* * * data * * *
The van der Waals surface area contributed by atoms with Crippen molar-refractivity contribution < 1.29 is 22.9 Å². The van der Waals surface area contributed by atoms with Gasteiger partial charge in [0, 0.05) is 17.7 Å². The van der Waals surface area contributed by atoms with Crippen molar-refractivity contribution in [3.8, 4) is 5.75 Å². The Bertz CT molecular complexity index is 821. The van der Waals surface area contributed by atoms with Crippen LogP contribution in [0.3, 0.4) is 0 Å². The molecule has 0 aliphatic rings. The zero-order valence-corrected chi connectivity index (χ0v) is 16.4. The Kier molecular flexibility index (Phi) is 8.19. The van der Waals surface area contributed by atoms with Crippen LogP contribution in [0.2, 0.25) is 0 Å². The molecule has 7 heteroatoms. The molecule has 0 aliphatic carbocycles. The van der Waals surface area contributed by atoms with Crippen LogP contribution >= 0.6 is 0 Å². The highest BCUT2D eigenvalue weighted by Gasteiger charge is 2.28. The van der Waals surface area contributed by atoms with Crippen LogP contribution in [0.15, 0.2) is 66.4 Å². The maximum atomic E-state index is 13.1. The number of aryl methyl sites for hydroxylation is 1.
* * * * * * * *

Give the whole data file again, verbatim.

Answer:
The van der Waals surface area contributed by atoms with Crippen molar-refractivity contribution < 1.29 is 22.9 Å². The van der Waals surface area contributed by atoms with Gasteiger partial charge in [0, 0.05) is 17.7 Å². The van der Waals surface area contributed by atoms with Crippen molar-refractivity contribution in [3.8, 4) is 5.75 Å². The Bertz CT molecular complexity index is 821. The van der Waals surface area contributed by atoms with Crippen LogP contribution in [0.3, 0.4) is 0 Å². The molecule has 0 aliphatic rings. The zero-order valence-corrected chi connectivity index (χ0v) is 16.4. The Kier molecular flexibility index (Phi) is 8.19. The van der Waals surface area contributed by atoms with Crippen LogP contribution in [0.2, 0.25) is 0 Å². The molecule has 7 heteroatoms. The molecule has 0 aliphatic carbocycles. The van der Waals surface area contributed by atoms with Crippen LogP contribution >= 0.6 is 0 Å². The highest BCUT2D eigenvalue weighted by Gasteiger charge is 2.28. The van der Waals surface area contributed by atoms with Crippen LogP contribution in [0.15, 0.2) is 66.4 Å². The maximum atomic E-state index is 13.1. The number of aryl methyl sites for hydroxylation is 1.